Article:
12 Tips To Great Web Design [Part III]

Now that you’ve planned for a great website design and seen the presentation of your website design, it’s time to evaluate the work and make some decisions.

Evaluate for a Great Design

Tip #7 - Remember your goal. 

The question you should ask is not “Do I like this design?” but rather “Will this design get visitors to act in the way I want them to?” If your ultimate goal is to have people sign up for your newsletter, your design better include a fairly prominent newsletter sign up. Instead of asking yourself about your own reaction, ask:

  • How will visitors respond to the design?
  • Will it meet my business objectives?

Tip #8 - Focus on the problem, not the solution.

Let’s assume you don’t like the yellow color the designer used for the headlines. Your first reaction might be to tell the designer to use dark purple. Stop! Instead of trying to solve the problem, describe it and your reasoning to the designer. Try, “I think the light color of the headlines makes it very difficult to read them. I want those headlines to be much easier to see.” That frees the designer to look at color—but also to look at font, font size, headline placement, maybe even the background color. There may be a much better solution than “purple.” Let your designer find the answer for you.

If you don't know where you are going, you will probably end up somewhere else. — Lawrence J. Peter

Tip #9 - Do not ask "Do I love it?"

That’s the wrong question. You need to focus on “Will it work hard?” However, you shouldn’t hate the design for your site. If, after a day or two you still really hate it, talk to your designer. You should not accept something you really loathe. You won’t point people to your site, you won’t promote it, and you won’t maintain it. And then you’ve wasted a lot of time and money.

Tip #10 - Get some input, but not too much.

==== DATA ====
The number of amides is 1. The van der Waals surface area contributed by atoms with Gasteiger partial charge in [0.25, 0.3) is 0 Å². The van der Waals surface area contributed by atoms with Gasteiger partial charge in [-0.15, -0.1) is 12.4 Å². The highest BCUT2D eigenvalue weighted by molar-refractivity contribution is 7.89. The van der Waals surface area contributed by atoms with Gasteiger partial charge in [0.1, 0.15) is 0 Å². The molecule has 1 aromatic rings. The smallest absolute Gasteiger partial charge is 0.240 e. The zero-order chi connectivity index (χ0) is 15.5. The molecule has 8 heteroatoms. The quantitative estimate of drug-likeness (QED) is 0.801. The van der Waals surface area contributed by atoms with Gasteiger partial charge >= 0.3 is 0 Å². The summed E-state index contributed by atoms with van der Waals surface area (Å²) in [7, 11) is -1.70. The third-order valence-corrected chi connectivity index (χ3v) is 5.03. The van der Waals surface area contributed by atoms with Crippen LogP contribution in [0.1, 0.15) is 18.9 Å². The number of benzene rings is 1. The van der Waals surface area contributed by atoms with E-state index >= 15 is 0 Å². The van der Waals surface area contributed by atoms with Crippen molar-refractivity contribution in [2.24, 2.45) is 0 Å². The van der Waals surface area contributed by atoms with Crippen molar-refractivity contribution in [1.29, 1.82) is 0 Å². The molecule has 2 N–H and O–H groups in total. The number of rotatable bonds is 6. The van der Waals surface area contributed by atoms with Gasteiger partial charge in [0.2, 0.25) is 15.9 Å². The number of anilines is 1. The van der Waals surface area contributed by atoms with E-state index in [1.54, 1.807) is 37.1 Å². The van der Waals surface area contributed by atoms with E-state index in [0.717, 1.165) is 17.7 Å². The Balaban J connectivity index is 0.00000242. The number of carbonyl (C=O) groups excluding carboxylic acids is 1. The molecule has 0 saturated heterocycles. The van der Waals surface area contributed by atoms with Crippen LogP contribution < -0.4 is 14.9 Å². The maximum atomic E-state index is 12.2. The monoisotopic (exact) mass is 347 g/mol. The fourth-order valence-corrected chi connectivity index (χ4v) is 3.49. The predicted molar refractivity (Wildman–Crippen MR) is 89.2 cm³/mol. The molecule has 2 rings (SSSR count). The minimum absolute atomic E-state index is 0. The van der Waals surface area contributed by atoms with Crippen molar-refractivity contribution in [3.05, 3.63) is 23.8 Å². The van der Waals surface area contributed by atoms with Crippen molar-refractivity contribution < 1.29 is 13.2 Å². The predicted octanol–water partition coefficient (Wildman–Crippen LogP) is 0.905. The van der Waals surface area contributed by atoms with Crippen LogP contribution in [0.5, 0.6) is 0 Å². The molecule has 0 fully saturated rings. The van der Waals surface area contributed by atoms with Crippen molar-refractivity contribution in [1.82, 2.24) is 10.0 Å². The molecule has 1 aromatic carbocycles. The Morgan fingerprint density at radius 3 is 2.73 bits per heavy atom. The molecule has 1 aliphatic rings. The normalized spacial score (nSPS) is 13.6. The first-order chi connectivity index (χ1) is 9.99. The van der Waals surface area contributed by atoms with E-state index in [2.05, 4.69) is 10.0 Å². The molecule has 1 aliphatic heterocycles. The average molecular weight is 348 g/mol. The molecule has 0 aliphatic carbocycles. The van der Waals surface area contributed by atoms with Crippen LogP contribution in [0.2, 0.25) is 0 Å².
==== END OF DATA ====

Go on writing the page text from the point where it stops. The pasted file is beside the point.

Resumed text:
By all means, ask a few, trusted people for their input. Make sure you explain to them the key elements the designer explained to you. Ask them what action they would be likely to take. When you get input from them, be sure to ask “why?” (That is the only way you will get information you can act upon.)

Tip #11 - When in doubt, test.

There are lots of ways to test website designs. Ask your marketing department or web designer to help you create a test that will yield helpful, objective feedback. Just be sure you’re creating a valid test. (Hint: “You don’t like this design, do you?” is not generally considered a good research question.)

Tip #12 - Listen to the research.

You’ve tested two versions of your site. The research says version A will get people to act more often than version B. But your gut is telling you that version B is the one to go with. Now what?

First, ask yourself why you disagree with the research. By clarifying your reasoning, you can ask your researcher or marketing department to help validate whether the testing addressed your issue. Then review the testing—was there anything that biased the test in a way that may have skewed the results? Review general research—is there anything that can support the test findings? Finally, if there is still a discrepancy between the research answers and your gut, retest. It wouldn’t be the first time there was an odd sample; and it wouldn’t be the first time that getting similar results helped make the decision easier to live with.

Summary

It is very tempting to give specific directions to your website designer so you end up with a site you love. However, when you do that, you’re handcuffing everyone involved. A good designer stays current with the latest trends, technologies, and research—and will incorporate that into your brand and the goals for your site. Let your designer use his or her expertise to deliver a site that will work hard for you and your business.

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